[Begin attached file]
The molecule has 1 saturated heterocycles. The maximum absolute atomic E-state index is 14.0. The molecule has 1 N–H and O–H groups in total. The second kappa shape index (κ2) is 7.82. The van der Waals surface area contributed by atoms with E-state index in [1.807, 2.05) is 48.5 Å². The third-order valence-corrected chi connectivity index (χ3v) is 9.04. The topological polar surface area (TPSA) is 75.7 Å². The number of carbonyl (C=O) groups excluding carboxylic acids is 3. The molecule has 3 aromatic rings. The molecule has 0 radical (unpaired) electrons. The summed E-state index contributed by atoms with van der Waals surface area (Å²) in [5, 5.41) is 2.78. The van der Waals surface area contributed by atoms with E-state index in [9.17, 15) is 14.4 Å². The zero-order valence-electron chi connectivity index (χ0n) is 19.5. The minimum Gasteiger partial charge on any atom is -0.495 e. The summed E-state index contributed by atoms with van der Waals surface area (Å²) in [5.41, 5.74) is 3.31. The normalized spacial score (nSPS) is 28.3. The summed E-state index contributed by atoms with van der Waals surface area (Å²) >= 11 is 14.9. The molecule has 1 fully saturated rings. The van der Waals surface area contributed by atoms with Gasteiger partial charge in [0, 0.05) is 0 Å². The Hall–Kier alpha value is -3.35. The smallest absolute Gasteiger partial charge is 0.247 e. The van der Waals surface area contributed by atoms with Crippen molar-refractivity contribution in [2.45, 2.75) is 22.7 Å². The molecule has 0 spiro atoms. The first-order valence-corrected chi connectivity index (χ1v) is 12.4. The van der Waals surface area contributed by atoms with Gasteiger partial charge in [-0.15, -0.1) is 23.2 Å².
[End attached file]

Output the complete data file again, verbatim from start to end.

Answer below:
The molecule has 1 saturated heterocycles. The maximum absolute atomic E-state index is 14.0. The molecule has 1 N–H and O–H groups in total. The second kappa shape index (κ2) is 7.82. The van der Waals surface area contributed by atoms with E-state index in [1.807, 2.05) is 48.5 Å². The third-order valence-corrected chi connectivity index (χ3v) is 9.04. The topological polar surface area (TPSA) is 75.7 Å². The number of carbonyl (C=O) groups excluding carboxylic acids is 3. The molecule has 3 aromatic rings. The molecule has 0 radical (unpaired) electrons. The summed E-state index contributed by atoms with van der Waals surface area (Å²) in [5, 5.41) is 2.78. The van der Waals surface area contributed by atoms with E-state index in [9.17, 15) is 14.4 Å². The zero-order valence-electron chi connectivity index (χ0n) is 19.5. The minimum Gasteiger partial charge on any atom is -0.495 e. The summed E-state index contributed by atoms with van der Waals surface area (Å²) in [5.41, 5.74) is 3.31. The normalized spacial score (nSPS) is 28.3. The summed E-state index contributed by atoms with van der Waals surface area (Å²) >= 11 is 14.9. The molecule has 1 fully saturated rings. The van der Waals surface area contributed by atoms with Gasteiger partial charge in [0, 0.05) is 0 Å². The Hall–Kier alpha value is -3.35. The smallest absolute Gasteiger partial charge is 0.247 e. The van der Waals surface area contributed by atoms with Crippen molar-refractivity contribution in [2.45, 2.75) is 22.7 Å². The molecule has 0 spiro atoms. The first-order valence-corrected chi connectivity index (χ1v) is 12.4. The van der Waals surface area contributed by atoms with Gasteiger partial charge in [-0.15, -0.1) is 23.2 Å².